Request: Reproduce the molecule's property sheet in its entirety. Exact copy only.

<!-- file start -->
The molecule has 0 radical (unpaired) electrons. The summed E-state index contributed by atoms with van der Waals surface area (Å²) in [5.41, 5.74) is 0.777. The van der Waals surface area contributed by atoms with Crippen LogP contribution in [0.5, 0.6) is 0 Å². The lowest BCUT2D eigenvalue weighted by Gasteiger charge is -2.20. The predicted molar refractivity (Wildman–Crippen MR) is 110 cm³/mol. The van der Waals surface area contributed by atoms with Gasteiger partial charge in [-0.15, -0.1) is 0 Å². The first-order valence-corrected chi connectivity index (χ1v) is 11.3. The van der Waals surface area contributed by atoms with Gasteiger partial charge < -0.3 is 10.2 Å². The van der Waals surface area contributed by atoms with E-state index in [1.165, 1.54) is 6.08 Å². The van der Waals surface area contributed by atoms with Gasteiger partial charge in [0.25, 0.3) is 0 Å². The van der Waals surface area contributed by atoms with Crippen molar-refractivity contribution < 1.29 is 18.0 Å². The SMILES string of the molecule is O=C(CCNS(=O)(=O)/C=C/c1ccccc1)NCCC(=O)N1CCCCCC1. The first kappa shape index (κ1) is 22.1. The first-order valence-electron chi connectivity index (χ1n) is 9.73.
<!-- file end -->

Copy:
The molecule has 0 radical (unpaired) electrons. The summed E-state index contributed by atoms with van der Waals surface area (Å²) in [5.41, 5.74) is 0.777. The van der Waals surface area contributed by atoms with Crippen LogP contribution in [0.5, 0.6) is 0 Å². The lowest BCUT2D eigenvalue weighted by Gasteiger charge is -2.20. The predicted molar refractivity (Wildman–Crippen MR) is 110 cm³/mol. The van der Waals surface area contributed by atoms with Gasteiger partial charge in [-0.15, -0.1) is 0 Å². The first-order valence-corrected chi connectivity index (χ1v) is 11.3. The van der Waals surface area contributed by atoms with Gasteiger partial charge < -0.3 is 10.2 Å². The van der Waals surface area contributed by atoms with E-state index in [1.165, 1.54) is 6.08 Å². The van der Waals surface area contributed by atoms with Gasteiger partial charge in [0.25, 0.3) is 0 Å². The van der Waals surface area contributed by atoms with Crippen molar-refractivity contribution < 1.29 is 18.0 Å². The SMILES string of the molecule is O=C(CCNS(=O)(=O)/C=C/c1ccccc1)NCCC(=O)N1CCCCCC1. The first kappa shape index (κ1) is 22.1. The first-order valence-electron chi connectivity index (χ1n) is 9.73.